I came out of the cinema saying “This is the best Star Wars movie since The Return of the Jedi came out”. It seemed fair. Now I am going to take my statement one step further and say that, chronologically speaking, there cannot be Star Wars beyond episode 6 – for me, that is. There can’t be. How are we going to remove Leia from the unnecessary mess she is thrown in throughout the Force Awakens…Is she going to disappear? Is this a plot whole? Are we going to resort to CGI? I mean, we can…But if that is the case, then you might as well stop filming and just make of the franchise what you should: and animated enterprise, which in many ways has been more successful as a legacy than the live action productions spawned ever since the original trilogy came out… But coming back to Rogue One and Leia, let me see if I can remotely recover what should have been the track of this update. Perhaps it all comes down to a word: Hope.

That is the image we all remember isn’t it? The Hologram coming from R2D2 in front of the magnificent Alec Guinness, with the force be him too: “You’re my only hope”. Now, bear with me. What makes episodes 4 to 6 cool and matter is, certainly, the novelty of the technology and what was done on the screen, but more importantly, the story. That is why Star Wars mattered. Coincidentally, it happened to have some likable characters, but these were characters to bond with because their stories had a meaning, they were exciting, they were trying to tell us something. And this is what we lose with all the new movies – until Rogue One. Episodes 1 to 3 are not bout the story, they are about Vader! Which is the only reason why you can watch them without having seen the original trilogy and still get what this is about, because deep down all you are doing is following Anakin’s trail, which is predictable if you have seen the originals because well, you know: PLOT POINT! And predictable if you havent because the script is just terrible and every single narrative trope that can be thrown in to give you hints just plagues the entire story. Repeat for Force Awakens…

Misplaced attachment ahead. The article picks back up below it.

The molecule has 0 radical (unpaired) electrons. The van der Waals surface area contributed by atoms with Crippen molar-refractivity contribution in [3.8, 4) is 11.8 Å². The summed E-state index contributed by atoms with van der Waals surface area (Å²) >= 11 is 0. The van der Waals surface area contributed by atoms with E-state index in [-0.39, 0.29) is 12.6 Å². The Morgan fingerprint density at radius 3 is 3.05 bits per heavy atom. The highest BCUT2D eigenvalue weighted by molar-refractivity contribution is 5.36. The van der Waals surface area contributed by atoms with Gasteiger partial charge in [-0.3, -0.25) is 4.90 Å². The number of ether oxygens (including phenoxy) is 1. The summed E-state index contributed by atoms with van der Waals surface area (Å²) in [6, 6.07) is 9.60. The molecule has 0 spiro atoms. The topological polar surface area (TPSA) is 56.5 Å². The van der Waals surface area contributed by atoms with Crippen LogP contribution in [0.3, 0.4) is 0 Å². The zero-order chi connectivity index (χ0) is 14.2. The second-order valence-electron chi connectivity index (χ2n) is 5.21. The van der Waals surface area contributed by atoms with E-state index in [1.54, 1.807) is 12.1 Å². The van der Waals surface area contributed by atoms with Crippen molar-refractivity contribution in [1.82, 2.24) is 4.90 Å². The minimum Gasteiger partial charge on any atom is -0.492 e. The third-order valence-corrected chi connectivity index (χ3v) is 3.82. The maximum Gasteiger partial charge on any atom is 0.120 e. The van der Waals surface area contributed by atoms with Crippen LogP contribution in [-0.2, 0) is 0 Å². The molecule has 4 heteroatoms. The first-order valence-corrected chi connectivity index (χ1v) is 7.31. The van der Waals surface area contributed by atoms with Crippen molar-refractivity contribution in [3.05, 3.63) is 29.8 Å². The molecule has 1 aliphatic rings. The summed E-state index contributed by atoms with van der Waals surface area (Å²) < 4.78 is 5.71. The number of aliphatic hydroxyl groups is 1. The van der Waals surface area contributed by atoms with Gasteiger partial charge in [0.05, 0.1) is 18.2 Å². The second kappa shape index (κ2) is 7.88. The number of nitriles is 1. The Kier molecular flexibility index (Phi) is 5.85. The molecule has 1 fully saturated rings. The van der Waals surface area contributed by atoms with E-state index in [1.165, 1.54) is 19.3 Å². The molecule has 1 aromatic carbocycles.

In any case, Rogue One brings back that element into the franchise, which is, in my eyes, a sign of hope. A much more coherent script, a more solid acting, grittier aesthetic aspect…it felt familiar, without necessarily being predictable. It was funny when it had to be funny, dead serious when duty called, explosions when explosions ought to be, and epic fight scenes because this is to be expected. It was sad, but beautiful, and yet, charming…It made me smile. Guaranteed, my smile is now more like a forced gesture as the news are received and digested…The power a character has…I mean, a few months down from now, perhaps years, the memory will remain that Leia is no more, not that Carrie Fisher unfortunately left too early. But I would like to think, next time it comes around making a new character, that new me will have a little bit of her, even if just an ounce, a grain. That character yet to be will remember the loss of Alderaan, the dust roaming endlessly in space, as particles of something that once was, but still is, and still means something.

And that is what I wish Miss Fisher to be: a particle of something gone, but still alive. One with the Force. Alive in the distant memories of a galaxy far, far away, every time someone goes against the rules, every time a fight is fought for a cause worth dying for, and for sure every time I hold a blaster pistol. Because stealing the plans for a death star, of any kind, will always be worth the risk.